3 Keys to Amazing Portrait Photography

3 Keys to Amazing Portrait Photography

westchester on location family photographer_ jane goodrich

As a parent, you likely struggle to get consistently great images of your kids. Totally acceptable, it’s not like you don’t have other things to worry about, right? However, if you could just take five minutes to improve your images, would you? All you need to do is read through these five key points and try to incorporate one or two into your next portrait of your child. Here goes:

Focus

This one is a bit of a trick, as it means two things – not just one. First, you want your overall image to be in focus, or at the least your subject. This means learning how to use your camera to focus as well as overriding focus modes when needed (such as with action photography). If you have difficulty getting consistently sharp images it may be time to sit down with your camera manual and figure out how the different focus modes work, as well as how to set focus points manually on your camera so you can tell it exactly where to focus, rather than letting your camera decide.

Second is where you choose to focus. When you are taking portraits or images of people you are typically working with a shallow depth of field, so what you choose as the main focus point is important. For close-up portraits, you typically want the eye closest to the camera as your focus point unless something else takes precedence (such as a mouth full of food). For portraits that include more surroundings your subject becomes the focal point in most scenarios, so you want to ensure that they are perfectly focused.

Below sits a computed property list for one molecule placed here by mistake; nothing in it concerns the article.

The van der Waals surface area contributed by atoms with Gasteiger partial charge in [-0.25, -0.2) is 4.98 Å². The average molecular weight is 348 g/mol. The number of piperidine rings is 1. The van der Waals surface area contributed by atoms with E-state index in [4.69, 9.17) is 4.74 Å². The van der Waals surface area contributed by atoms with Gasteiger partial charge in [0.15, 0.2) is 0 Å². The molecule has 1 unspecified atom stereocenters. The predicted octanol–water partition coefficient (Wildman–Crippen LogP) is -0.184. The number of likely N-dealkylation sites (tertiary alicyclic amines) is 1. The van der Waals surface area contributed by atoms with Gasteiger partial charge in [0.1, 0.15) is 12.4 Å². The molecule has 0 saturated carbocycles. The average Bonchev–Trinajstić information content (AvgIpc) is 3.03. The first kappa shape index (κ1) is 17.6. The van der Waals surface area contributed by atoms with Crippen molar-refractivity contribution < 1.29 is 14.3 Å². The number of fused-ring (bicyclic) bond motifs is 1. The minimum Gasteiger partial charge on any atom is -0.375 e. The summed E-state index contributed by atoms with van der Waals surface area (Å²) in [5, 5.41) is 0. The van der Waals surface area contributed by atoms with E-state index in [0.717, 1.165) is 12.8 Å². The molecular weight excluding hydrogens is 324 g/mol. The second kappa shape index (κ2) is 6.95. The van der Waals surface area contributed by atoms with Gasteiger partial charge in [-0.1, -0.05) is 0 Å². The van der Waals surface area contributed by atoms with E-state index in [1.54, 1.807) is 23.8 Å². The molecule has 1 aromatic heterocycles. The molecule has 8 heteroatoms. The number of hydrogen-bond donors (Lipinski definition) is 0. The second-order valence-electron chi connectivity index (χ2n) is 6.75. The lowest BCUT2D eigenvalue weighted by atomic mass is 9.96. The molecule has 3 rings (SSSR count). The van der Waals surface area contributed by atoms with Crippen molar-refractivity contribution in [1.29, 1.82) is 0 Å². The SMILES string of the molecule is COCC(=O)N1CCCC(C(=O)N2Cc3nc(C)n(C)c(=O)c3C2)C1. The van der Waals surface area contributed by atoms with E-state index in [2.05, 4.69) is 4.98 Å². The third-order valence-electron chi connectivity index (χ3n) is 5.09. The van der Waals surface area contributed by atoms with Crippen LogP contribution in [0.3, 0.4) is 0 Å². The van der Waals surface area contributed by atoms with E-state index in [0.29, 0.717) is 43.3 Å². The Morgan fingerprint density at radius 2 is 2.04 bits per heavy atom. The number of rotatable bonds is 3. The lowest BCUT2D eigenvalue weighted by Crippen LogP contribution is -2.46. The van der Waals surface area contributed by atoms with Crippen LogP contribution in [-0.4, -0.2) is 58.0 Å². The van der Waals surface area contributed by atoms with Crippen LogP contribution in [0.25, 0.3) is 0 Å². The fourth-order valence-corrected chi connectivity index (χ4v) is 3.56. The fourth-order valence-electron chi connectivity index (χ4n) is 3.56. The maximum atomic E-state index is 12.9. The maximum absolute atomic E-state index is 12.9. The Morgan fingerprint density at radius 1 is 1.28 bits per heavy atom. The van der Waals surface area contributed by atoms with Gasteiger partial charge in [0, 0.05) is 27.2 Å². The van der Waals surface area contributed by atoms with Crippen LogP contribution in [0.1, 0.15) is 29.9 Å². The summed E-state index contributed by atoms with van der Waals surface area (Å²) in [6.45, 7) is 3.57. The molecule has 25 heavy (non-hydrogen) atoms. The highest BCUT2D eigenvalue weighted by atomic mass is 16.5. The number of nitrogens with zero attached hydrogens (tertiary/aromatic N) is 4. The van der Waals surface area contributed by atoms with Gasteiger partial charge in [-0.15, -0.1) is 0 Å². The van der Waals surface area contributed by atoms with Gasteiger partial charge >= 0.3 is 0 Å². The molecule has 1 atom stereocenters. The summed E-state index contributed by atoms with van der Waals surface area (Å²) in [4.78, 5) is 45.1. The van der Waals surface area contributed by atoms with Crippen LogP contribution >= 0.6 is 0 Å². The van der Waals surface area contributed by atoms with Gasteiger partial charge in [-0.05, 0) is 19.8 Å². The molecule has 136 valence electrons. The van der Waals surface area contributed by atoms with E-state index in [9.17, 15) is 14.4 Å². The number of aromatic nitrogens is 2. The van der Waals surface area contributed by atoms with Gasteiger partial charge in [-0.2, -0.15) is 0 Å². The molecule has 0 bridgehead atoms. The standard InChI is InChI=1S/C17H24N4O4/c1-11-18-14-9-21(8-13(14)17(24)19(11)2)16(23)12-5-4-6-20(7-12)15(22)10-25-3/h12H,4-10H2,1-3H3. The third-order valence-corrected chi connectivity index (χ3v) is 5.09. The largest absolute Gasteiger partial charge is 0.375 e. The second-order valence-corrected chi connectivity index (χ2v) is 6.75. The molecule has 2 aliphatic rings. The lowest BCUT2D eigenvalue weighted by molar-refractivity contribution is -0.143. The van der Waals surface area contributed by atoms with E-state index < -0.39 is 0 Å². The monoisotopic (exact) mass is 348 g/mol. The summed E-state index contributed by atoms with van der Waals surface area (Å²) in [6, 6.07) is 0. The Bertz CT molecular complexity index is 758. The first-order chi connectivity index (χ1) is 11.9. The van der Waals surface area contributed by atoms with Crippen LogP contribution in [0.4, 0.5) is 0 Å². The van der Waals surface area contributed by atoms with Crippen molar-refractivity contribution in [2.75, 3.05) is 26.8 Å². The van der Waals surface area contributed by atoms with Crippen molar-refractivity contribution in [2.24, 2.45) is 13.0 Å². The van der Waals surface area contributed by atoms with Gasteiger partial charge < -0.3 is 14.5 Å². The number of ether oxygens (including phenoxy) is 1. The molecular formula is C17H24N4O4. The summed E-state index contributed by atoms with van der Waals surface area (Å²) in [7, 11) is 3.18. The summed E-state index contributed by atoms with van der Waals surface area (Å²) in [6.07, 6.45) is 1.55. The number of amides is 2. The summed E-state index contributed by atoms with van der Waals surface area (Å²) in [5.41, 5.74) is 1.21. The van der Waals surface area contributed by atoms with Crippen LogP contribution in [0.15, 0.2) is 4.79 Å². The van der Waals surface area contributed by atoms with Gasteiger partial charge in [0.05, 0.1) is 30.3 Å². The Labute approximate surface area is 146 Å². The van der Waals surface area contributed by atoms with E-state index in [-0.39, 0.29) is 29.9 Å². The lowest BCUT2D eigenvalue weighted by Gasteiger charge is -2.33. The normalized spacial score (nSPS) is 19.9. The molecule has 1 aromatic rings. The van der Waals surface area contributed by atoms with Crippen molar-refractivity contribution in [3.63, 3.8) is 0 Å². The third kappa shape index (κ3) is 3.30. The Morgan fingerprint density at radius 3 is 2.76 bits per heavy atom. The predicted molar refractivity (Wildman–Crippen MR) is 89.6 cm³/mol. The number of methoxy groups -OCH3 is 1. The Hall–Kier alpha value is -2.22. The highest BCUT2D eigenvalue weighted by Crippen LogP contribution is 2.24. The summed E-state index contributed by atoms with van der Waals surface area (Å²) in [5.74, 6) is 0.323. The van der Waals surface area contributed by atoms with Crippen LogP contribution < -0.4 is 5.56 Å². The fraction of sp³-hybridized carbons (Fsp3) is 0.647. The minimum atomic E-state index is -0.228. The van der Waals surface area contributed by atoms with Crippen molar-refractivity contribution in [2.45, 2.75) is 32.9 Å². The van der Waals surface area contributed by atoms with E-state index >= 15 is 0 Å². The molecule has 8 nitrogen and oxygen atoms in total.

Color

Using colors in portrait photography can go a long way to creating a better overall image – simply by setting your subject (or even part of your subject) apart from their surroundings using color contrast. Think about where your photo shoot is going to take place and try to choose colors that are going to “pop” against the background. For example, at the park you wouldn’t want your child dressed in dark green as they wouldn’t stand out from their surroundings. Here are some suggestions:

–          At the park: Yellow, blue, pink and khaki

–          At the beach: Pink, yellow, green and white

–          In the city: Reds, blues, black and white (pastels too)

–          Blank white wall: Any color but white/beige, patterns too

For indoor photo shoots, you simply need to find something that stands out against your background. Choose brighter colors for older kids, pastels for babies and toddlers. By making an effort to dress your kids to stand out against the background, you’ll make them a more important part of the images you create.

Space

When you are composing an image, try to include some space around your child, preferably to the side they are looking. This helps create a more dynamic image that encourages the viewer to look around a bit, rather than simply being ahead. The same goes for full-body portraits; try to leave some space around your subject. It can really help to read up on the Rule of Thirds for more tips on placing your subject (and focal) point in the frame to create a more interesting overall image.

That’s it! Now grab your camera and start creating some fantastic images of your kids! 

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